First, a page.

But even after this I felt fine, I wasn’t crushed by losing these friendships – I truly believed that my two best friends would be friends for life. Until one of them ghosted me.  Ghosting — is the practice of silently ending a relationship by suddenly leaving all communication unanswered. It may be a particularly cruel way to breakup a relationship but is unfortunately a popular way of ending things.

It was only until after the friendship was over, or at least it had fizzled out to a bear minimum that I realised I had been ghosted. For a good few weeks during my remaining time at school I tried my hardest to keep the relationship alive. I just couldn’t understand or comprehend why she would suddenly pull the plug. Had our 5 year friendship meant nothing to her? It was only when some other girls in my year (who I wasn’t particularly close with) approached me and asked if I was okay – they asked me if my friendship was okay. I answered honestly. I don’t know. I have no clue. Are we friends anymore? “I guess so” I replied.

On one level, the appeal of ghosting is easy to understand: avoiding confrontation is seductively easy. But that’s only because the person pulling the disappearing act doesn’t have to witness the aftermath — the hurt, pain, and confusion that happen when a relationship ends without a real ending.

Having personally experienced this before here is my advice for other teenagers like myself:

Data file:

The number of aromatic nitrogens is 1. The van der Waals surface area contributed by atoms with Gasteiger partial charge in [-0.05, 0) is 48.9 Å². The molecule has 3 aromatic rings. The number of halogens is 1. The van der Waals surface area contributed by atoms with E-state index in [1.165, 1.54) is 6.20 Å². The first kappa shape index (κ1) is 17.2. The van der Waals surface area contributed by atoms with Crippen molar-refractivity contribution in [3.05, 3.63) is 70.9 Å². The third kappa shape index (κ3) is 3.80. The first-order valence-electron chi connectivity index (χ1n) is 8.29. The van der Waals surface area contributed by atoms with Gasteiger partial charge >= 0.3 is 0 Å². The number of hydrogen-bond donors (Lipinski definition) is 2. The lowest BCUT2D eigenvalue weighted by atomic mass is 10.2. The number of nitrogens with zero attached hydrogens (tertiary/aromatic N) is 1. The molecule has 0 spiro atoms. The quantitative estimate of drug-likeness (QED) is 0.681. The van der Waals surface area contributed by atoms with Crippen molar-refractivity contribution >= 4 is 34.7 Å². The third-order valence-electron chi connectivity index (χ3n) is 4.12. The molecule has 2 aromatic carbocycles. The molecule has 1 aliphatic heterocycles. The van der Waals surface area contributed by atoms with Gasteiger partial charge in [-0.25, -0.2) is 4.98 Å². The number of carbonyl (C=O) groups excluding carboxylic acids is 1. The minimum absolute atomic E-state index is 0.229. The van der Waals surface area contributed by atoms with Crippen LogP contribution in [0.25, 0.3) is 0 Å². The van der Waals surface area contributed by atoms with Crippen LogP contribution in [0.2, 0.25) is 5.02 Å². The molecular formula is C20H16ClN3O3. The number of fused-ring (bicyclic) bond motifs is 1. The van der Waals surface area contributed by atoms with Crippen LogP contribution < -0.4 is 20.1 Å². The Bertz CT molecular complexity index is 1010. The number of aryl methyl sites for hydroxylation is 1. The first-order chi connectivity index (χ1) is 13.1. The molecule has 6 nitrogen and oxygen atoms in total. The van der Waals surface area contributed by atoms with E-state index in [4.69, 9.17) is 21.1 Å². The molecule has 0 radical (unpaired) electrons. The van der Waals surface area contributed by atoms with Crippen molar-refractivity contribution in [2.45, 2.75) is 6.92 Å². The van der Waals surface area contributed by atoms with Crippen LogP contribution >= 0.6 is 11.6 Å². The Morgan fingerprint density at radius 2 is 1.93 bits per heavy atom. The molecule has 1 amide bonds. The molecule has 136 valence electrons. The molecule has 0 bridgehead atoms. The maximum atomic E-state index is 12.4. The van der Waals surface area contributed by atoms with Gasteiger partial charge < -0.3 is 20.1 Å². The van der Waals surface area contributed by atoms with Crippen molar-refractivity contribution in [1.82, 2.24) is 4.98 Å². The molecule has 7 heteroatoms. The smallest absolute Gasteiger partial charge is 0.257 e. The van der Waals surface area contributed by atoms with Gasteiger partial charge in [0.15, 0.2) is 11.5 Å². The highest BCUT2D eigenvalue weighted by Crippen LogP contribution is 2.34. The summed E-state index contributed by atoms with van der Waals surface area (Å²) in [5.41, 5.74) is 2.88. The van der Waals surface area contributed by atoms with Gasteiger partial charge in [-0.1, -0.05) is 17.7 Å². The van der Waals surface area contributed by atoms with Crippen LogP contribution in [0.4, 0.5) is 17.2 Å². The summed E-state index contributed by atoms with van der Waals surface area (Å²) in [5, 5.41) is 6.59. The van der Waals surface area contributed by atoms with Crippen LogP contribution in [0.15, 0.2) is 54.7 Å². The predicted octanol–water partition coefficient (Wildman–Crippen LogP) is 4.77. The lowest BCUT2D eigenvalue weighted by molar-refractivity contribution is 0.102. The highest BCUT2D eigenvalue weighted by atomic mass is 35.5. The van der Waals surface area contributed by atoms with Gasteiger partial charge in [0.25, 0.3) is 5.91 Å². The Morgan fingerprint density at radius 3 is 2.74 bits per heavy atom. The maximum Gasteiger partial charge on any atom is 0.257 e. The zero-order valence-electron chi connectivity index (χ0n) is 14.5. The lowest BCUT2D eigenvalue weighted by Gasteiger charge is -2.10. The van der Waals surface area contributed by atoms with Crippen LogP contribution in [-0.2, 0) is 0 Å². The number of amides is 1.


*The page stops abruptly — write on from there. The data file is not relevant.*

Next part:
1. Give yourself time. Don’t feel like you have to instantly be okay. It will hurt and ultimately be very confusing.
  2.  Don’t go hunting for answers or …. an apology. It’s easy to fall into a spiral of second-guessing and wondering where you went wrong.  “You don’t know if it’s a ‘them’ issue or a ‘you’ issue” — and there could be a million different things going on in their life, all unrelated to you, that caused them to disappear. If you care about that person and likelihood is you do, then you will still want them to be happy and content with their life. But don’t waste your time and energy on someone who doesn’t truly value your wellbeing and feelings anymore.
  3. Force a positive spin on it. Just because the relationship faded, doesn’t mean it’s all bad. You are never completely the same person after a relationship with someone has ended. If you can reframe it in terms of what you’ve learned, you can move on stronger and more aware than you were before.

Despite this sad and unexpected ending to my secondary school relationships and having  made the tough decision to move on to a whole new ball game next year, I will look back at my time at secondary school and my friendships with joy and nostalgia. For the most part I truly loved my time at school, I was lucky to have never been bullied and to have been blessed with friends who at the time, genuinely had my best interests at heart. So my ending is bittersweet, and that’s okay as I look forward to a new adventure in the near future with new challenges and new friendships on the horizon.

8 days in Cornwall

Yesterday I returned from the family holiday to Cornwall. Cornwall is a county on England’s rugged southwestern tip. It forms a peninsula encompassing wild moorland, sandy beaches and picturesque harbour villages such as Porthleven where we based ourselves for the week. Nowhere else in Britain quite captures breathtaking natural beauty like this sunny county on the coast.

So without further ado, here is our little photo-guide to spending a week in Cornwall.